What is the root cause, Castañeda wondered, behind the fact that “the educational level of Mexicans in the largest city in the United States is significantly inferior to those of other immigrant groups from Latin America?”
Indeed, New York City -- with the most sophisticated, diverse and extensive public education system in the United States -- is facing a “crisis” as it realizes that, because of its inability to educate indigenous Mexican immigrants, it is creating a “permanent” underclass destined to lives of hardship and poverty.
Mexican officials at Mexico’s Consulate in New York have reached out to city officials and advocacy groups in an effort to prevent children of Mexican indigenous peoples now living in New York from dropping out of school, with limited success.
What critics have long neglected to point out are the cultural origins of this antipathy toward education. In the 1920s, D. H. Lawrence could barely contain his contempt for the indifference Mexico’s First People had for education. In Mornings in Mexico, published in 1927, he railed against what he saw as a willful ignorance the indigenous peoples seemed to embrace.
Half a century later, Raquel Romero, who spent considerable effort working to provide education to indigenous women, lamented, “It is almost entirely impossible to convince them of the value of pursuing an education. And when you do, they seldom have the discipline to finish school. It breaks your heart.”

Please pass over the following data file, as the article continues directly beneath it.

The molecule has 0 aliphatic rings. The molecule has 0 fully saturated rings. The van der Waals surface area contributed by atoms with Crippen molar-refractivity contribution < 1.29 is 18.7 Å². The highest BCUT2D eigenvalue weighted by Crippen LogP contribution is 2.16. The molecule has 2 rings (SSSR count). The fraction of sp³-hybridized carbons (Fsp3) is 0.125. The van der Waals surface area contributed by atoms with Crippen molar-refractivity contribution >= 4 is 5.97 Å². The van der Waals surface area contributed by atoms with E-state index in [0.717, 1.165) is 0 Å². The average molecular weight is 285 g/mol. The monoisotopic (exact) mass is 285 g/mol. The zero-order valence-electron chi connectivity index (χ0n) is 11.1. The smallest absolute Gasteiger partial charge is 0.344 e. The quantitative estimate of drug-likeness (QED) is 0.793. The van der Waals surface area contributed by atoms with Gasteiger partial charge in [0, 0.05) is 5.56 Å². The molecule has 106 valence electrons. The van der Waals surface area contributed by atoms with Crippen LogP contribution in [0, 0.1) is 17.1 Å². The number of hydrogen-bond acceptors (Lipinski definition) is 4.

Today, it is Americans who are expressing similar frustration, even in areas far removed from New York, such as Denison, Iowa.
After experiencing an influx of indigenous immigrants from Mexico and Central America, the town sponsored classes to teach these new residents English. Soon after the program was launched, as noted journalist Dale Maharidge writes, “[a] revelation was that many of the adults were either illiterate or only marginally literate in Spanish. These were not cosmopolitan light-skinned urbanites from Mexico City or other major Latin metropolises. They were campesinos, meaning peasants, or country people.”
Indigenous people from Mexico who have migrated to New York have demonstrated tremendous ingenuity and dedication: They have come from the mountains of Oaxaca, Puebla and Chiapas, across valleys and through deserts, facing armed conflict between the Mexican army and drug cartels, crossed a semi-militarized border, and then negotiated their way thousands of miles in a foreign land. They have found jobs, and are making lives for themselves and their families.
All of which makes their woeful lack of educational attainment even more of a mystery.
“Ser bilingüe abre las puertas al éxito,” meaning, “Being bilingual opens the doors to success,” is plastered on the New York’s subway cars, part of a recruitment campaign by the city’s Board of Education.
The ad may be tacit acknowledgement that as the number of Mexicans in New York grows – it is expected to surpass 1 million by 2020 –the Big Apple could become a city where its fastest-growing community will never speak English.